A grant of summary judgment, holding that patent claims were invalid as anticipated and obvious over prior art, was overturned because the existence of genuine issues of material fact precluded summary judgment and because the court failed to consider objective indicia of nonobviousness.

An assignee of an electrodeless lamp patent sued a manufacturer for infringement, and the manufacturer brought non-infringement, invalidity, and unenforceability counterclaims. Although the district court initially found that genuine issues of material fact precluded the parties’ cross-motions for summary judgment, upon reconsideration, the court declared the patent claims invalid due to anticipation and obviousness. The assignee appealed after a bench trial finding no inequitable conduct.

The Federal Circuit reversed and remanded because genuine issues of material fact precluded findings of anticipation and obviousness on summary judgment and because the court failed to consider objective indicia of nonobviousness. The anticipation inquiry required consideration of whether “an earlier disclosed genus may, in certain circumstances, anticipate a later species,” which consideration “necessarily includes a factual component.” Reviewing the evidence “in the light most favorable to the non-moving party,” reversal was required because the district court failed “to justify its complete rejection of [the assignee’s] expert testimony” and failed to support its statement that a limitation in prior art completely encompassed the patent at issue.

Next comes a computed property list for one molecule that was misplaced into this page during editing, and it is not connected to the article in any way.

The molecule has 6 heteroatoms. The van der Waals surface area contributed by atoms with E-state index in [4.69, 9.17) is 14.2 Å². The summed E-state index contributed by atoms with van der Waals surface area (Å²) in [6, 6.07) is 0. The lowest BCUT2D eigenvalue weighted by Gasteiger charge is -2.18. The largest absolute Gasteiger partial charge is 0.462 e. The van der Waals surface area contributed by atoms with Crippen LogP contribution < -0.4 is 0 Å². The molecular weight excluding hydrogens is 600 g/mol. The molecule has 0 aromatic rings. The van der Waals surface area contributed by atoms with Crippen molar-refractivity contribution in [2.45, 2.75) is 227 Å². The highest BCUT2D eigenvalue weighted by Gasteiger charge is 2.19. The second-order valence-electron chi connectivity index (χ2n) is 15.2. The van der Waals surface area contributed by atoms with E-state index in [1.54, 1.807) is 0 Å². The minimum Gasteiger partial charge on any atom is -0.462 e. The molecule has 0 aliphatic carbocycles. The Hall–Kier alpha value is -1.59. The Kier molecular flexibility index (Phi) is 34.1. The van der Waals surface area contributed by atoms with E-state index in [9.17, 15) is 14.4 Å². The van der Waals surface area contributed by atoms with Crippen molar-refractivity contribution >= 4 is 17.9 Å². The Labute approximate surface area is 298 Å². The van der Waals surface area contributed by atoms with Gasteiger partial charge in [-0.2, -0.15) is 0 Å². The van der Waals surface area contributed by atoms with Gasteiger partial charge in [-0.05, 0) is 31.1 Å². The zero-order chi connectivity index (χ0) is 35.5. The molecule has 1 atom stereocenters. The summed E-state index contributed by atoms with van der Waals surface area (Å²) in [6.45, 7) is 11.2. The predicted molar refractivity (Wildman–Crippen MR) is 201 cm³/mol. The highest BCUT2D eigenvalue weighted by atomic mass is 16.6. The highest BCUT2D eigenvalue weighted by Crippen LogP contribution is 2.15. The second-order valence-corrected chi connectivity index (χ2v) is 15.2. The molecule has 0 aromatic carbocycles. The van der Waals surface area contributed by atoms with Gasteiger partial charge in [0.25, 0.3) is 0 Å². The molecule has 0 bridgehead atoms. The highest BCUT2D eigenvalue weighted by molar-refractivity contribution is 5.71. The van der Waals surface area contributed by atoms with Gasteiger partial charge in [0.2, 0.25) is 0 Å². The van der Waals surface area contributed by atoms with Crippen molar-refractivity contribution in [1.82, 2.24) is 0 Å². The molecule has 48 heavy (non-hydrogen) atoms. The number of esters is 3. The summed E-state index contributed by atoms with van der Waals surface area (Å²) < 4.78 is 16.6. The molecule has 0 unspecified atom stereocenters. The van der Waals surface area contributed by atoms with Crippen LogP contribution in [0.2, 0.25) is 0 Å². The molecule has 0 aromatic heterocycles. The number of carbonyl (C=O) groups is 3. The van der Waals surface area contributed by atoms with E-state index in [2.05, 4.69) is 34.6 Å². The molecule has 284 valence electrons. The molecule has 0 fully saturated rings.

For obviousness, the district court failed to “make any specific findings of fact and gave no basis—other than an admission that it previously failed to consider submissions by the parties—for reversing its prior statement that disputed issues of fact existed.” Rather, “a trial court must at least provide its analysis and grounds for entering judgment somewhere in the record” and the Federal Circuit “must be furnished ‘sufficient findings and reasoning to permit meaningful appellate scrutiny.’”

Finally, reversal was also required on the issue of obviousness because the district court failed to consider the assignee’s unrebutted evidence of secondary considerations of non-obviousness, including long felt need, failure of others, and industry praise.

A copy of the opinion can be found here.